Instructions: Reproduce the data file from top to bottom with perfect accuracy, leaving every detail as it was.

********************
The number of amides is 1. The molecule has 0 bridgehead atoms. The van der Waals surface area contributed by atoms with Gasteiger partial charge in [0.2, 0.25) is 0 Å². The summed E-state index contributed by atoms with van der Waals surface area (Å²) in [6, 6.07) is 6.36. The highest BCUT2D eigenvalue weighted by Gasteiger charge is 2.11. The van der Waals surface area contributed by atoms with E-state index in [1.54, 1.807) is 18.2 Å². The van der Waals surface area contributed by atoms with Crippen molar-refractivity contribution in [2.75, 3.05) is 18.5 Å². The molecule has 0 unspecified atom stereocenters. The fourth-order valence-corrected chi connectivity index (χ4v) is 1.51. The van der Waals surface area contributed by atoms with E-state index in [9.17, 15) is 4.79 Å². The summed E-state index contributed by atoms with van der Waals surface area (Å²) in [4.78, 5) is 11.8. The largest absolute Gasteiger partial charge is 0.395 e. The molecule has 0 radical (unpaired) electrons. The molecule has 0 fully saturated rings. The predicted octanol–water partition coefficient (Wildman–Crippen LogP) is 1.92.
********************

The number of amides is 1. The molecule has 0 bridgehead atoms. The van der Waals surface area contributed by atoms with Gasteiger partial charge in [0.2, 0.25) is 0 Å². The summed E-state index contributed by atoms with van der Waals surface area (Å²) in [6, 6.07) is 6.36. The highest BCUT2D eigenvalue weighted by Gasteiger charge is 2.11. The van der Waals surface area contributed by atoms with E-state index in [1.54, 1.807) is 18.2 Å². The van der Waals surface area contributed by atoms with Crippen molar-refractivity contribution in [2.75, 3.05) is 18.5 Å². The molecule has 0 unspecified atom stereocenters. The fourth-order valence-corrected chi connectivity index (χ4v) is 1.51. The van der Waals surface area contributed by atoms with E-state index in [9.17, 15) is 4.79 Å². The summed E-state index contributed by atoms with van der Waals surface area (Å²) in [4.78, 5) is 11.8. The largest absolute Gasteiger partial charge is 0.395 e. The molecule has 0 radical (unpaired) electrons. The molecule has 0 fully saturated rings. The predicted octanol–water partition coefficient (Wildman–Crippen LogP) is 1.92.